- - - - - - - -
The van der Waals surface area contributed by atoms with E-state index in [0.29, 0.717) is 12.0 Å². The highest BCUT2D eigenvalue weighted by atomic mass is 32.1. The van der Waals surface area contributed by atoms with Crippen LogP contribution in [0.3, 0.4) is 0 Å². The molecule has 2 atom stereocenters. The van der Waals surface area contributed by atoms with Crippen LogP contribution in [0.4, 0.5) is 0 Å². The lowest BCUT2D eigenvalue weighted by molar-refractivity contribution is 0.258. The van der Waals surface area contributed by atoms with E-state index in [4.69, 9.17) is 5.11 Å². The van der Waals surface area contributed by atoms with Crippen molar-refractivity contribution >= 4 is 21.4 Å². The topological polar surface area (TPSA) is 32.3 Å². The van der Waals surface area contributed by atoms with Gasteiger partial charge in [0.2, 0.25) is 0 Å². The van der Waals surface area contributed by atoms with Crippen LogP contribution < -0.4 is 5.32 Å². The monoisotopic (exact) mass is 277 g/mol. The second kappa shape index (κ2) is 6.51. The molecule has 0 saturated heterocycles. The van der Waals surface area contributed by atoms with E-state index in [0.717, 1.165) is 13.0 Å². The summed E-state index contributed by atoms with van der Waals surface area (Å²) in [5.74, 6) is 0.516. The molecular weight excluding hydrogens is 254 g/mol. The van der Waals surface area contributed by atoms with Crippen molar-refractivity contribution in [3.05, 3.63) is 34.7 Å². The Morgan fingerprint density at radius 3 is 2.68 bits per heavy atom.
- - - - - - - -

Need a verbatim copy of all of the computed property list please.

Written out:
The van der Waals surface area contributed by atoms with E-state index in [0.29, 0.717) is 12.0 Å². The highest BCUT2D eigenvalue weighted by atomic mass is 32.1. The van der Waals surface area contributed by atoms with Crippen LogP contribution in [0.3, 0.4) is 0 Å². The molecule has 2 atom stereocenters. The van der Waals surface area contributed by atoms with Crippen LogP contribution in [0.4, 0.5) is 0 Å². The lowest BCUT2D eigenvalue weighted by molar-refractivity contribution is 0.258. The van der Waals surface area contributed by atoms with E-state index in [4.69, 9.17) is 5.11 Å². The van der Waals surface area contributed by atoms with Crippen molar-refractivity contribution >= 4 is 21.4 Å². The topological polar surface area (TPSA) is 32.3 Å². The van der Waals surface area contributed by atoms with Gasteiger partial charge in [0.2, 0.25) is 0 Å². The van der Waals surface area contributed by atoms with Crippen LogP contribution < -0.4 is 5.32 Å². The monoisotopic (exact) mass is 277 g/mol. The second kappa shape index (κ2) is 6.51. The molecule has 0 saturated heterocycles. The van der Waals surface area contributed by atoms with E-state index in [0.717, 1.165) is 13.0 Å². The summed E-state index contributed by atoms with van der Waals surface area (Å²) in [5.74, 6) is 0.516. The molecular weight excluding hydrogens is 254 g/mol. The van der Waals surface area contributed by atoms with Crippen molar-refractivity contribution in [3.05, 3.63) is 34.7 Å². The Morgan fingerprint density at radius 3 is 2.68 bits per heavy atom.